Birth of Venus
The Birth of Venus
Sandro Botticelli (1444-1510)
- "This charming Virgin [...] was the ancient pagan Sea-goddess Marian [...] A familiar disguise of this same Marian is the merry-maid, as 'mermaid' was once written. The conventional figure of the mermaid--a beautiful woman with a round mirror, a golden comb and a fish-tail expresses 'The Love-goddess rises from the Sea'. Botticelli's Birth of Venus is an exact icon of her cult. Tall, golden-haired, blue-eyed, pale-faced, the Love-goddess arrives in her scallop-shell at the myrtle-grove, and Earth, in a flowery robe, hastens to wrap her in a scarlet gold-fringed mantle."
- - Robert Graves, from The White Goddess, pp.394-95
- Botticelli's work The Birth of Venus is a journey back into the time of mythology and the roots of creation. This piece was commissioned to be painted for the powerful Medici family of Florence. Never before had a family been able to acquire so much wealth and prestige from such obscure beginnings. Their power rooted from the marriage of royalty in Europe alongside the determination to succeed. Their origins are unknown, but did produce three popes, two queens of France and several cardinals of the Roman Catholic Church. With their strength and influence over the people, they obviously wanted an established, well-known painter to adorn the walls of a Florentine villa with beautiful creations. The Medici's chose Sandro Boticelli to accomplish this.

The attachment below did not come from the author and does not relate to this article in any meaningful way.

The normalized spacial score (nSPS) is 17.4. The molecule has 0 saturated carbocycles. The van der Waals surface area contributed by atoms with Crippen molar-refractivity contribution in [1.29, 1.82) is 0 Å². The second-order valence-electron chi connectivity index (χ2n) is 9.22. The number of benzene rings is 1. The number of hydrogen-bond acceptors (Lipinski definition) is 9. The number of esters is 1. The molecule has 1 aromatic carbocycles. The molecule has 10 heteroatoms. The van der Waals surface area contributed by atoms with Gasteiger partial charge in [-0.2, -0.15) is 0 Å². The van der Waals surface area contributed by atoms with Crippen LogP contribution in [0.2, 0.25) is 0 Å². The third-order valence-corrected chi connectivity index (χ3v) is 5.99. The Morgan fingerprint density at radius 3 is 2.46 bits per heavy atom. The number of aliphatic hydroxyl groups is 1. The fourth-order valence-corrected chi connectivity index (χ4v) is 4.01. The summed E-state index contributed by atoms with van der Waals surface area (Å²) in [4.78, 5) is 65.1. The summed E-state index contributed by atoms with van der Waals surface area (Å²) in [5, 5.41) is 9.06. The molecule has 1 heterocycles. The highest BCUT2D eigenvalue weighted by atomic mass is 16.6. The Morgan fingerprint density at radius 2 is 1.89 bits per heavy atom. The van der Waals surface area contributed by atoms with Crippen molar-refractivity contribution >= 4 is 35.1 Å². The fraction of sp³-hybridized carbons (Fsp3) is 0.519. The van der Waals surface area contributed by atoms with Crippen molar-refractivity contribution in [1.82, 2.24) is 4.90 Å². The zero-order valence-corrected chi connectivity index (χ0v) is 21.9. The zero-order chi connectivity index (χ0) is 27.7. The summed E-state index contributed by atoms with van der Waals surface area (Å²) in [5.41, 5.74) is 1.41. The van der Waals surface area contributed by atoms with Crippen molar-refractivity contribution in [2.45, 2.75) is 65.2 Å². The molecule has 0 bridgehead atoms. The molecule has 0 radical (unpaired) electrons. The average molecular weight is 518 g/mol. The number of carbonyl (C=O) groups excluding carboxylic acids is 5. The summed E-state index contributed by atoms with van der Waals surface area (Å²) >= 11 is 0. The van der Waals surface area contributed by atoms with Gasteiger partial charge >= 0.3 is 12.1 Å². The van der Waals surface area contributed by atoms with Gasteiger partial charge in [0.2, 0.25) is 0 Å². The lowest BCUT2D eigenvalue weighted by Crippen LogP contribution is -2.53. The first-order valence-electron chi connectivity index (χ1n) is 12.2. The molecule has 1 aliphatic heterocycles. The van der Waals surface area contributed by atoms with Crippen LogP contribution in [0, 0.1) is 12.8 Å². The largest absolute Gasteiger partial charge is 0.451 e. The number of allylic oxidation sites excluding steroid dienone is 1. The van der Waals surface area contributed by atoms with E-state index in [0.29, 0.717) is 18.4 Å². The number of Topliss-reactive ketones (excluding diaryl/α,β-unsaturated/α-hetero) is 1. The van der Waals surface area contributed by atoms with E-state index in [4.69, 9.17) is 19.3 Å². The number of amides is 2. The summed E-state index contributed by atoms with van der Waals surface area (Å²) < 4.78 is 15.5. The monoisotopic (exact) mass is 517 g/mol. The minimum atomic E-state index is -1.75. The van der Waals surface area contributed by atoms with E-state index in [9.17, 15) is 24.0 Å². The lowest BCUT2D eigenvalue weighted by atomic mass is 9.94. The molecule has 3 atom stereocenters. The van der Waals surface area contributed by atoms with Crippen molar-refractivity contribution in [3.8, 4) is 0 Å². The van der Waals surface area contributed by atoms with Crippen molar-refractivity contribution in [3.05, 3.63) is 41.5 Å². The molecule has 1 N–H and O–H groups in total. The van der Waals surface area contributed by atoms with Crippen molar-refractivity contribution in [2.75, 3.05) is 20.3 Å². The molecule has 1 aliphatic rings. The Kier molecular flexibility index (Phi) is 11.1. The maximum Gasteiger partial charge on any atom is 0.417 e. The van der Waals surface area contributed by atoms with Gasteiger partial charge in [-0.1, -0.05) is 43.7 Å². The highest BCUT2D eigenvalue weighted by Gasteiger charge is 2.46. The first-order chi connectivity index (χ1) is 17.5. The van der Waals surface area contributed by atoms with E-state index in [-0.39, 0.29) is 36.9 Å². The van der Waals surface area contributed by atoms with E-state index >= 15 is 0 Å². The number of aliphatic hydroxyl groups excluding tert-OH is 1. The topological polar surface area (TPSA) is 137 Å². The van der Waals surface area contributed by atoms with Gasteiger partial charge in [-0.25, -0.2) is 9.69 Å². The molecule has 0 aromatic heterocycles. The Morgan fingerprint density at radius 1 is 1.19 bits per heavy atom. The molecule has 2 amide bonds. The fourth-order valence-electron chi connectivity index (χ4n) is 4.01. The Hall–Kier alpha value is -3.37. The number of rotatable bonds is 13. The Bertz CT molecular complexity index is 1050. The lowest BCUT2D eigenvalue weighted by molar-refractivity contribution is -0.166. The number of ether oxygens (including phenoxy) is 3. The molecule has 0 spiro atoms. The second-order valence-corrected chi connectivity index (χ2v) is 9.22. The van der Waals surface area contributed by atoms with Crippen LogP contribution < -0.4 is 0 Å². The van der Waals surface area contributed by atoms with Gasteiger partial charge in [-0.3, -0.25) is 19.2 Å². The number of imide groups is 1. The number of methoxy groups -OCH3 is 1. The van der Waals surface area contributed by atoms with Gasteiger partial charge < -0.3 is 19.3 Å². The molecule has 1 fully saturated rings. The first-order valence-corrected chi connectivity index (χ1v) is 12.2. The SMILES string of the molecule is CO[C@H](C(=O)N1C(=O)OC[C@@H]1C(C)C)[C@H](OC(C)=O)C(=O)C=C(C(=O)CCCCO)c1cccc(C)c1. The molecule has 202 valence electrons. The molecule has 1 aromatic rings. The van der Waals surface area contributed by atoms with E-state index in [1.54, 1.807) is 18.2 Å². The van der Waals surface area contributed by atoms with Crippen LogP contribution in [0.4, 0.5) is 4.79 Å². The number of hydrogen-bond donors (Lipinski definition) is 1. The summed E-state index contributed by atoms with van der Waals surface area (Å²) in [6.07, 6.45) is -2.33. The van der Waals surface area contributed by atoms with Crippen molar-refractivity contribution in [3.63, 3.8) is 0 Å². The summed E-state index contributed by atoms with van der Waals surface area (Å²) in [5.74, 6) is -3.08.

- As the Renaissance was a time of revisiting the past in search of answers for the future, the mythology of the Greeks and Romans was admired as much more than just pretty fairy-tales. The people saw the effects of the Middle Ages and the dreary accomplishments that time period made, and were convinced that the ancients were a much wiser people. To revert back to these glory days, the Medici?s of Florence sought an artist to express the tale of the Birth of Venus onto canvas to hang in the villa of Florence. Scholars told Botticelli the story of her birth was the symbol of mystery through which the divine message of beauty came into the world. It is obvious that Botticelli took great pride in trying to accomplish the work without skewing the actual story of the myth. Venus has emerged from the sea on a shell which is carried to the shore by flying wind-gods amidst a shower of roses. As she is about to step onto the land, one of the Nymphs receives her with a purple cloak. This earthly work was painted onto canvas, which was a less expensive painting surface than the wooden panels used in church and court pictures. A wooden surface would certainly be impractical for a work on such a scale. Canvas was the preferred material for the painting of nonreligious and pagan subjects commissioned to decorate country villas in 15th-century Italy.